The body requires a healthy diet of nutritious meals and plenty of fluids to ensure the best chance of recovery. Your supportive care team can provide advice and guidance for meal planning and meeting dietary needs during treatment.

No, immunotherapy delivered intravenously can lead to discomfort around the delivery site (including itchiness, sensitivity and redness), however, receiving the treatment shouldn’t cause any pain.

As the issues associated with coronavirus (COVID-19) continue, our number one priority at the Rutherford is the health and safety of our patients, colleagues and partners. We are committed to following all Department of Health guidance and ensuring the strict code of hygiene and other appropriate measures are in place in all Rutherford Cancer Centres. Relatives and friends are asked to wait in their cars unless it is identified that they need to accompany the patient, this is to reduce the number of people in our centres at any one time.

The effectiveness of immunotherapy is dependent on a regular treatment regime that takes place over a predetermined period of time. To ensure maximum effectiveness, you should avoid missing treatments wherever possible. If you are feeling particularly unwell, the clinical oncologist may amend your treatment plan and schedule additional treatments for the future.

The consultant oncologist takes overall responsibility for your treatment. The number of times you will see your consultant oncologist during treatment will depend on your individual treatment pathway and circumstances. They use their medical and clinical skills and experience to determine and plan the most appropriate treatment for you and ensure that you are supported during your treatment.

Your oncologist may request to see you during treatment if it’s needed, or they may recommend that your treatment team carry out regular assessments during treatment and keep them informed about your wellbeing throughout instead. If you have any concerns during your treatment, you can always ask to see your oncologist as and when you need to.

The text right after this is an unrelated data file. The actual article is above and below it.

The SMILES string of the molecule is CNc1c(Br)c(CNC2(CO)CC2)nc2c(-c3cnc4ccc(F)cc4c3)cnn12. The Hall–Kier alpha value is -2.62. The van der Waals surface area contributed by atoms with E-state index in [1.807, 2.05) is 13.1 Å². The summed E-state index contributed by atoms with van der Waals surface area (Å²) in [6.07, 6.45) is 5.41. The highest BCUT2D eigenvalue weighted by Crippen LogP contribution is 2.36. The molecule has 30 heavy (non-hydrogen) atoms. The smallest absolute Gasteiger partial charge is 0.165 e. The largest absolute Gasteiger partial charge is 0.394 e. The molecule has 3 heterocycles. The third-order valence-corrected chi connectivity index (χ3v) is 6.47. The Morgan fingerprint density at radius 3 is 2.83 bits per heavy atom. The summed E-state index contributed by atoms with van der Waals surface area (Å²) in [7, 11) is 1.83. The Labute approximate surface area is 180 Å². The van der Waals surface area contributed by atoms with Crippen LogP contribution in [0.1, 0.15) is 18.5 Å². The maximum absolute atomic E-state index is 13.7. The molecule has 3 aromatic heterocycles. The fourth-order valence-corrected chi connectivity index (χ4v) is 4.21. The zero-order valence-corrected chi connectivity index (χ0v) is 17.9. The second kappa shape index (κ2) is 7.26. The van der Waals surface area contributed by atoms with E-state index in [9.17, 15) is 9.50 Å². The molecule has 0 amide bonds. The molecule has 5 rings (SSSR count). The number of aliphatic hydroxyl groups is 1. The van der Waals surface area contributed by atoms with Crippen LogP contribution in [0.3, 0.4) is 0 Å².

As with any diagnosis and cancer treatment plan, emotional and mental health is going to be affected. The supportive care team is available to provide physical, mental and emotional support to you whenever it is required, during or after your treatment and can provide access to additional therapies on request.

Yes, maintaining energy levels ensures the best chance of recovery between cancer treatments so it’s important to follow a healthy, balanced diet.

Fatigue and tiredness are commonly experienced side effects during cancer treatment. Patients may feel tired or sleepy during their treatment session, however, should avoid taking a nap or going to sleep as this can affect the restfulness of sleep in the evening.

The number of immunotherapy sessions is detailed in your individual treatment plan. Treatment sessions may vary between patients and are dependent on the different stages and types of cancer.

Cancer treatments can weaken the immune system, so practising good hygiene is important for avoiding infections. This includes:

  • Washing hands regularly with hot water and soap
  • Washing hands before preparing and before eating food
  • Washing hands after using the bathroom
  • Washing hands after contact with animals
  • Taking regular showers or baths
  • Avoid sharing towels, flannels, or washcloths with others
  • Avoiding crowded or public spaces (including transport)
  • Avoiding exposure to illnesses